What is a Mortgage?


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A mortgage is a type of loan that is used to buy real estate or property. It’s a legal agreement that conveys the conditional right of ownership on an asset or property by its owner (the mortgagor) to a lender (the mortgagee) as security for a loan. The lender’s security interest is recorded in the register of title documents to make it public information, and is voided when the loan is repaid in full.

Typically, a bank or mortgage lender will provide the money upfront to purchase the property, and the borrower will repay the loan over a set period of time with a specified interest rate. The repayment of the loan includes both the principal (the amount originally borrowed) and interest (the cost of borrowing the money).

If the borrower fails to repay the loan, the lender has the right to take ownership of the property, a process known as foreclosure, and sell it to recover the money owed.

There are various types of mortgages, including fixed-rate mortgages, where the interest rate remains the same for the life of the loan, and adjustable-rate mortgages, where the interest rate can vary after a certain period of time.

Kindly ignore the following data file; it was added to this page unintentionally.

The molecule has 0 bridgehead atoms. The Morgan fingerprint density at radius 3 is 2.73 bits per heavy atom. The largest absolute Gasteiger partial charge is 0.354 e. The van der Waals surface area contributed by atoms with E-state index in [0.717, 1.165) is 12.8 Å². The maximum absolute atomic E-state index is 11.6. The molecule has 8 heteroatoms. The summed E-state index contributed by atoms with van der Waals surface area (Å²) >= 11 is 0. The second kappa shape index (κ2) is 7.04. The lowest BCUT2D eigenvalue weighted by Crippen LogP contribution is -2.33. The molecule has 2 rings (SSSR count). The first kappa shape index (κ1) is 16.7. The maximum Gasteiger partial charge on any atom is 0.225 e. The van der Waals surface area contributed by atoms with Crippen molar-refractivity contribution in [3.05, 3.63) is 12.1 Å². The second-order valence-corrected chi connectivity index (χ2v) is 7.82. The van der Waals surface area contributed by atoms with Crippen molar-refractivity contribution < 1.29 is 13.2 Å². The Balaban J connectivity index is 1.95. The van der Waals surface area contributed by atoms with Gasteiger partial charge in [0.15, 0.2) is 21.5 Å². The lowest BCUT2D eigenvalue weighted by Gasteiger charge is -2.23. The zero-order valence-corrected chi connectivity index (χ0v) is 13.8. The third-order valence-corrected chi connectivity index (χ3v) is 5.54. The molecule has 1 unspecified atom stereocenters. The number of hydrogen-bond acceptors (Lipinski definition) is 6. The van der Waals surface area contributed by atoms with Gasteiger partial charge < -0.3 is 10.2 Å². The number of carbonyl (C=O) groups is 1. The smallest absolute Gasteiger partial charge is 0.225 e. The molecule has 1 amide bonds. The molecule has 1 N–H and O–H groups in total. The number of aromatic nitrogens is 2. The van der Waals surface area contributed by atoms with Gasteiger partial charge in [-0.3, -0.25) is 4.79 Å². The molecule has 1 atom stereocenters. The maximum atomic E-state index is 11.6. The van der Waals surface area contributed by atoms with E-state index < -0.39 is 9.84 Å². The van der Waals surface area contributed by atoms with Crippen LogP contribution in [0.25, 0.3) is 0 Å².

Example of a Mortgage

Let’s say you want to buy a house that costs $300,000, but you only have $60,000 for the down payment. You would need to borrow the remaining $240,000 to purchase the home. You approach a bank or a mortgage lender and they agree to lend you the $240,000, under the condition that the house itself will be used as collateral. This means that if you fail to make your mortgage payments, the bank could take possession of the house and sell it to recoup their losses.

You and the bank agree on a 30-year fixed-rate mortgage with an interest rate of 3%. This means you’ll make payments for 30 years, and the amount you pay won’t change over that time due to interest rate fluctuations.

Each month, you’ll make a payment that goes partly toward reducing the principal (the original $240,000) and partly toward paying the interest on the loan. If you make all the agreed payments over the 30 years, you’ll have fully repaid the $240,000 and the accumulated interest. At that point, the mortgage will be discharged, and you’ll own the house outright.

If, however, you were unable to make your mortgage payments, the bank could initiate foreclosure proceedings to take ownership of the house and sell it to recover the money they lent you.

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